Mother Ophelia’s house was pink.
That was the first thing Shay noticed when Ace edged the Hummer into the driveway behind Grandmother Clarissa and Sienna in the Hyundai. The second was that the Victorian-style structure reminded her of an oversized doll house.
“Oh, my God,” Ace said as she took the keys out of the ignition and tucked them into her pocket. “It’s like a freaking flamingo.”
“I like it.” Typical Lacey.
They all climbed out and followed Grandmother Clarissa up the front steps. She knocked lightly on the wooden door and it was opened almost immediately by a woman in her forties with dark braided hair.
“Grandmother Clarissa. Girls. Thank you for coming.” She stepped back and held the door open for them. “Please, come in.”
The parlor room Mother Ophelia led them into was all soft pinks and browns. Shay sunk into the couch beside Vivienne and Sienna, and Chalice claimed the matching loveseat. A moment later Lacey plopped down in it sideways with her head in Chalice’s lap. Ace took one disgusted look at the dusty rose curtains and leaned back against the wall. Phoenix folded her legs and sat down by Sienna’s feet.
Grandmother Clarissa and Mother Ophelia stood in the doorway.
“Aubree?” Mother Ophelia called.
A girl that was a few years younger than Shay peeked over the balcony of the stairs. Her short hair was pulled back in a ponytail, but loose strands stuck out in many places. “Yes, Mother Ophelia?”
“Bring the girls some lemonade and cookies, will you?”
The girl nodded and darted down the stairs, out of site.
“I want to thank you again for coming. I know it must have been a long drive,” Mother Ophelia said. “I wouldn’t have called you out here if it wasn’t extremely important.”
Grandmother Clarissa took the mistress’ hand. “We know, Ophelia. Why don’t you tell us what has happened?”
“It started about a month ago. Teens in the area were disappearing, but I didn’t think anything of it. It happens all the time, you know, and it’s just part of the world. Let the cops do what they can,” Mother Ophelia said.
Shay narrowed her eyes. She didn’t agree with a word the woman was saying, but she let her talk.
“Then the bodies started turning up in the woods,” Mother Ophelia continued. Her lips turned down into a troubled frown, as if she weren’t talking about murdered teens, but a pesky dog that continued using her lawn as a bathroom. “They were torn up like an animal had gotten to them. There was not a drop of blood left in their bodies though.”
Vivienne rolled her eyes, and muttered low enough for only Shay to hear, “Of course. Blame the vampires."
“A seer in Aubree’s coven began having terrible nightmares where she was taken to a dark apartment and attacked by several of the . . . abominations. They’re
not natural. Humans are not meant to be hunted. Something must be done.”
Aubree, the small girl Shay had seen on the stairs, returned with a plate of sugar cookies and a pitcher of lemonade in her hands and a stack of plastic cups tucked under her arm. She set them all down on the glass coffee table and scampered over to stand by Mother Ophelia.
Mother Ophelia laced an arm around Aubree’s shoulder and pulled her close. “Think of the girls, Clarissa. The stress of having these things in the area will interfere with their practicing.”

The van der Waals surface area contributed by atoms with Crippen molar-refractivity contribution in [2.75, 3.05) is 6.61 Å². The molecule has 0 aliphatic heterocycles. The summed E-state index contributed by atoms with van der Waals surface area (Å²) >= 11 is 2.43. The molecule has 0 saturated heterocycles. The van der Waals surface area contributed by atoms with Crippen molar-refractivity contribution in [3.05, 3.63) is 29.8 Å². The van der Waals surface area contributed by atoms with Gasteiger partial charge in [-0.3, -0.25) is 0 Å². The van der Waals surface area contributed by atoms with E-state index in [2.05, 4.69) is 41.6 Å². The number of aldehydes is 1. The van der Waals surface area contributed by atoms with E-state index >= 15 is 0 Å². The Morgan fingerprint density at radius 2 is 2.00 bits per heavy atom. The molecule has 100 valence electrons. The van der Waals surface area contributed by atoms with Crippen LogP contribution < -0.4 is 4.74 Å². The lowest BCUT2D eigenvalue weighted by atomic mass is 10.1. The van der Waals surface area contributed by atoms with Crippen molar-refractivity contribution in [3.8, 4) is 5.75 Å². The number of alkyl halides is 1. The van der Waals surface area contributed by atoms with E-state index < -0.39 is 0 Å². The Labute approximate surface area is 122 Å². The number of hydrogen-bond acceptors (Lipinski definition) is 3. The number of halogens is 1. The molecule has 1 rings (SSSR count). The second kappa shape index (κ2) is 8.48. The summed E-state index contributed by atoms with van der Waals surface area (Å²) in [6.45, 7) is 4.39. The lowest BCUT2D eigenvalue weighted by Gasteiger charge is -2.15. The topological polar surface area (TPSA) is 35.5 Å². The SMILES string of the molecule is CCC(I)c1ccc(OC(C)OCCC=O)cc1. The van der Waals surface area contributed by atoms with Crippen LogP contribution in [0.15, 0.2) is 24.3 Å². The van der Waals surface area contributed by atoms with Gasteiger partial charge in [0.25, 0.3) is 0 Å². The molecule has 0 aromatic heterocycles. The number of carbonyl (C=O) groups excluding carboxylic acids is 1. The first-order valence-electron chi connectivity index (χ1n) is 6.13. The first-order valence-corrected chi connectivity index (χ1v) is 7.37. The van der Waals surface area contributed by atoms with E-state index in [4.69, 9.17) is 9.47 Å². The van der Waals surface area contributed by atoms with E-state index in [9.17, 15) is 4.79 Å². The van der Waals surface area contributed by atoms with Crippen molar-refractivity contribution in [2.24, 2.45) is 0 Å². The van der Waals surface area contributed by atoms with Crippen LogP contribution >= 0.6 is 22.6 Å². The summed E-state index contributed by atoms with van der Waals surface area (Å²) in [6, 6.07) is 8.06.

“Maybe it’s time for them to be taught in casting,” Grandmother Clarissa suggested delicately.
Mother Ophelia drew in a sharp intake of breath. “Why? So that they can go out and harm humans? That’s no more unnatural than a vampire attack.”
“You speak as if you were in the Burning Times. Shall you tie my girls to a stake and set it ablaze just because they practice with gifts that the goddess has given them?”
“Gifts? What you speak of are curses.”
Shay glanced down at the hands resting on her jeans that held her supposed curses. They looked ordinary enough to her, and she’d never used them to harm someone who didn’t deserve it. She didn’t understand how such a peaceful seeming witch could be so cold-hearted and judgmental.
Grandmother Clarissa shook her head. “Say what you will, Ophelia. You’re free to practice and teach however you wish, but do not insult my girls in front of me.”
Mother Ophelia straightened defensively. “Very well.”
“I will look into these attacks, and we will do what we can.”
“Oh, cookies,” Lacey said absentmindedly, and reached out to take one.
As she did, her fingers knocked into a vase of cherry blossoms that also sat on the table. They toppled over the edge and Vivienne’s hand shot out with a lightning quick speed that only a vampire would possess to save it from smashing all over the hardwood floor. She set it back down on the table, and Shay’s widened eyes turned back to Mother Ophelia’s face.
Her upper lip was curled and her eyes were full of shocked horror. She pointed an accusing finger at Vivienne. “You . . . You brought one of them into my home!”
Shay stood and planted her feet in front of Vivienne, but of course there was no need to protect her from a woman who thought all spells were black magic. Vivienne let out a low hiss, and Phoenix sprung up from her spot on the floor. All of the Daughters of Hecate, even Ace, glared down on Mother Ophelia as if she had offended each of them personally.
“Come on, girls,” Grandmother Clarissa said. She strode over to the front door and pulled it open. “We’re leaving now.”
“How dare you bring that thing into my home?”
Shay’s own lips curled. Her amulet of celestite was growing warm against her neck. She unclenched her fists and took a calming breath, letting the stone draw away all of her negative energy. She stayed by Vivienne’s side as they walked to the door, and the other girls followed after them.
Ace shut the door behind them, cutting off the angry mistress’ shouts.
Read, Rate, Subscribe, and Comment
Author’s Note: I changed Shay’s jade talisman to an amulet of celestite. It’s explained why in Duskville: The Hunt and it helps to keep her powers and emotions under control.